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Cafe, sociedad y relaciones de poder en America Latina. (Reviews).

Cafe, sociedad y relaciones de poder en America Latina. Edited by Mario Samper K., William Roseberry, and Lowell Gudmundson (Heredia, Costa Rica: Editorial Universidad Nacional, 2001. 510 pp.).

This volume marks the very welcome appearance of a Spanish translation of Coffee, Society and Power in Latin America (Johns Hopkins University Press, 1995), originally edited by William Roseberry, Lowell Gudmundson, and Mario Samper Kutschbach. For the 2001 Spanish translation Mario Samper K. is listed as lead editor and coordinator of the translation. Mario Samper K. and the National University of Costa Rica should be congratulated for their efforts in producing a Spanish version of this important book. The Spanish-language edition consists of the same chapters as the 1995 volume, with each author having somewhat updated his contributions. There is a brief new preface and postscript, both written by Samper. He also provides a new bibliographic essay at the end of the volume, giving the Spanish-language reader an overview of the published literature (in various languages) on Latin American coffee production. This essay is far from comprehensive, but provides the reader with a good introduction to the major li terature.

The cooperative effort that this book represents first originated fifteen years ago in conversations at a conference in Costa Rica, which blossomed into a 1988 conference in Colombia, and eventually into the 1995 edited volume. The time period covered is the century beginning with the initial production of coffee in Latin America in the 183 Os up until 1930, in Costa Rica, El Salvador, Guatemala, Puerto Rico, Brazil, and Colombia. The idea was to analyze one commodity, coffee, in comparative Latin American perspective.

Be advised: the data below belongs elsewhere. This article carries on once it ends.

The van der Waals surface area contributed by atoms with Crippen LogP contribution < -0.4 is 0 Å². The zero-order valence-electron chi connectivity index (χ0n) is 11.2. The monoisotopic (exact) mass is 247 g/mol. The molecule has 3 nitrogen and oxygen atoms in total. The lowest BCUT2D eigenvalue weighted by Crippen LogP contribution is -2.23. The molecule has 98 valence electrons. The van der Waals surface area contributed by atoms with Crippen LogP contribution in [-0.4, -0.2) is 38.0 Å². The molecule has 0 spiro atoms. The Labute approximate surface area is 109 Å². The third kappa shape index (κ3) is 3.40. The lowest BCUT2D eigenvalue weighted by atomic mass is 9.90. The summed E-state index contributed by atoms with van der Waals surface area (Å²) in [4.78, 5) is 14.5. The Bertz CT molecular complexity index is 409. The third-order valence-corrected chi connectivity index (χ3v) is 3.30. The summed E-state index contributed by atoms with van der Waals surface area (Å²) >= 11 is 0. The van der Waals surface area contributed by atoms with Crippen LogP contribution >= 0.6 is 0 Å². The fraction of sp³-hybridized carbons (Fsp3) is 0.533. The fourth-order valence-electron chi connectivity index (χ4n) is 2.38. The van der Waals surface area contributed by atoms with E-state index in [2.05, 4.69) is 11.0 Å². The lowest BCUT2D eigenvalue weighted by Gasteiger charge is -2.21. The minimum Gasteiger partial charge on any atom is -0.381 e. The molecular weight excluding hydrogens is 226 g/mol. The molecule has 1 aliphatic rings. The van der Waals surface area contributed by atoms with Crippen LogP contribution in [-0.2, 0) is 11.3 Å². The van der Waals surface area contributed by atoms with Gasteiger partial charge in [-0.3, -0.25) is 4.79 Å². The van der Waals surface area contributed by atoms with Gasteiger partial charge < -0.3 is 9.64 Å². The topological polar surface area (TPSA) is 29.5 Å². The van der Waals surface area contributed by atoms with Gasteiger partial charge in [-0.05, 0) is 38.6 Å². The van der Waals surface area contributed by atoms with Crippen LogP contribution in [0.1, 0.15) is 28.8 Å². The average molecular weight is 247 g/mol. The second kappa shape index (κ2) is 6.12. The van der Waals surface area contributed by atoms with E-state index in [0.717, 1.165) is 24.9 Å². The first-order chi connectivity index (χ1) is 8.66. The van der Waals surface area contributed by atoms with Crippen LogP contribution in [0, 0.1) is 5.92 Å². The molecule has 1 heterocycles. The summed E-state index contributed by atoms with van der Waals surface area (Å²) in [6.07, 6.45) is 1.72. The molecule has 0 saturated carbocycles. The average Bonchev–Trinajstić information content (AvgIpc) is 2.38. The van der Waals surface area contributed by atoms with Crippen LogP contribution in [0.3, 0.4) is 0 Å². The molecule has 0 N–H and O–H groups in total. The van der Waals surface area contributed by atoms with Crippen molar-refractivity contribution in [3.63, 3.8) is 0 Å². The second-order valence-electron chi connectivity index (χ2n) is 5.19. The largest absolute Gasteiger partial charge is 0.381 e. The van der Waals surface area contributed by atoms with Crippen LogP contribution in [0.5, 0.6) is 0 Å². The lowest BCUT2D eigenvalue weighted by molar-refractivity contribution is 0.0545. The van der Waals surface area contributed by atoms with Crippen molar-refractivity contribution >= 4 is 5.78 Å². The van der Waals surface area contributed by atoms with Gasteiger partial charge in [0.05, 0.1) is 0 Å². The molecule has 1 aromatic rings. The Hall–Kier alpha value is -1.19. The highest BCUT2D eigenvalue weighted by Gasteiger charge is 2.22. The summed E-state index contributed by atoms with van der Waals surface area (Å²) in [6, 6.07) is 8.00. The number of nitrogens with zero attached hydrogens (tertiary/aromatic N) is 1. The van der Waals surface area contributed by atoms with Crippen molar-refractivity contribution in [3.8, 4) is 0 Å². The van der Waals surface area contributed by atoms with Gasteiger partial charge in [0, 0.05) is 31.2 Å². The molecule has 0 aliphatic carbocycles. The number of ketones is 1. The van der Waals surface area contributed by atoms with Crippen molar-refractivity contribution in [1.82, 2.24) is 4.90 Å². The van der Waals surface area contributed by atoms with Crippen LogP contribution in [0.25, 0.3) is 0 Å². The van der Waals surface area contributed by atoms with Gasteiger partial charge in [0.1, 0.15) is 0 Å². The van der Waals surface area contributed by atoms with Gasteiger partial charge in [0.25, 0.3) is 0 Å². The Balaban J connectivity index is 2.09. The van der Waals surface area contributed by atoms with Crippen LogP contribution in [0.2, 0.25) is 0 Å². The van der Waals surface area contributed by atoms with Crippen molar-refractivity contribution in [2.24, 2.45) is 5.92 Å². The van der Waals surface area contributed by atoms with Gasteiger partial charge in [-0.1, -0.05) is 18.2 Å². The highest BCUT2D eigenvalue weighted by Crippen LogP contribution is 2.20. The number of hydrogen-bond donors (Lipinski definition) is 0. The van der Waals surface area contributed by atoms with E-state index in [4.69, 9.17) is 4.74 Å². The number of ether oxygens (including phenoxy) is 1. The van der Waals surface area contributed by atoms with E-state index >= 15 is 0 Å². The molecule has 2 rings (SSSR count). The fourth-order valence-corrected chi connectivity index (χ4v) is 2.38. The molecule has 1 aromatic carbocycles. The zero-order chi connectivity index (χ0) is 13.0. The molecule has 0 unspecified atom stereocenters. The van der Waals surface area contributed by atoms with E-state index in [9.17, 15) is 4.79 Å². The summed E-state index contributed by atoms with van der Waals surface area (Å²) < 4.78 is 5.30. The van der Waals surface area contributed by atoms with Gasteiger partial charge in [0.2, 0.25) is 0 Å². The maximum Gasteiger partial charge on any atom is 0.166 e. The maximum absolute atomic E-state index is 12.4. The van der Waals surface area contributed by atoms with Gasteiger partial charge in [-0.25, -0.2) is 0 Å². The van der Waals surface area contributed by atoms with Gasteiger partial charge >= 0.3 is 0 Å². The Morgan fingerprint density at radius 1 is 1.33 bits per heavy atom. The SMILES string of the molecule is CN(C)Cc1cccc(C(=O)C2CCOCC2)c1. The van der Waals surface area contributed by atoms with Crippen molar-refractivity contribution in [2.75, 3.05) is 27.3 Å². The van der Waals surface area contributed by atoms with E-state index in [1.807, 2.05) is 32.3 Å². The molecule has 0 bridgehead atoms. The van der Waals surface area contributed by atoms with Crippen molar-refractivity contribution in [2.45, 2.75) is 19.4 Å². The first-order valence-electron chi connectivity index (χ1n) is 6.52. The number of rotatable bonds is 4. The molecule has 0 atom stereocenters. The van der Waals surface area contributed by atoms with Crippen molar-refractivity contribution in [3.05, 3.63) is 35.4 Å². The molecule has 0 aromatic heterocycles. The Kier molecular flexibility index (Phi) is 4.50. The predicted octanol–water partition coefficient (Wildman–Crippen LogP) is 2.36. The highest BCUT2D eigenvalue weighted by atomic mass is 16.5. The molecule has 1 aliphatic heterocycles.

The production of coffee for export markets involved a variety of scales of landholding in different parts of Latin America during this time period, a fact that has had profound implications for comparative models of capitalism and agriculture in the region. There are many local studies of the history of coffee production, land, and labor in Latin America, but it was this volume that brought these issues into comparative focus. It is thus a very important milestone in coffee research, and an appropriate publication to make available to a Spanish-language audience throughout Latin America.

William Roseberry's introductory chapter is a wide-ranging essay on the core ideas represented in this research. Roseberry died tragically in August of 2000 at age 50, only a year after moving from his position at the New School to New York University. He did not live to see the appearance of this Spanish-language edition of the book he was a driving force behind. It is clear from the text that the book was in print before his death, and thus the only mention of his passing is in the cover material.

His introductory chapter is an excellent example of his work at the intersection of history and anthropology, looking at culture, history, and political economy. Roseberry saw the production of coffee in Latin America as having several commonalities, including its location in frontier regions, the alteration of tropical forest environments, and the internal migration of laborers as coffee production zones developed. Despite these commonalities, the solutions to the great need for land and labor were solved in various ways in different locales, and thus this volume is focused on the "comparative analysis of the history of capitalism in Latin America." This is at heart a study of labor relations in the production of coffee, through the framework of historical materialism. At the same time, however, it is a study of Latin America's "coffee republics" of the late nineteenth century, and the unique historical trajectory that the production of this commodity led these countries through.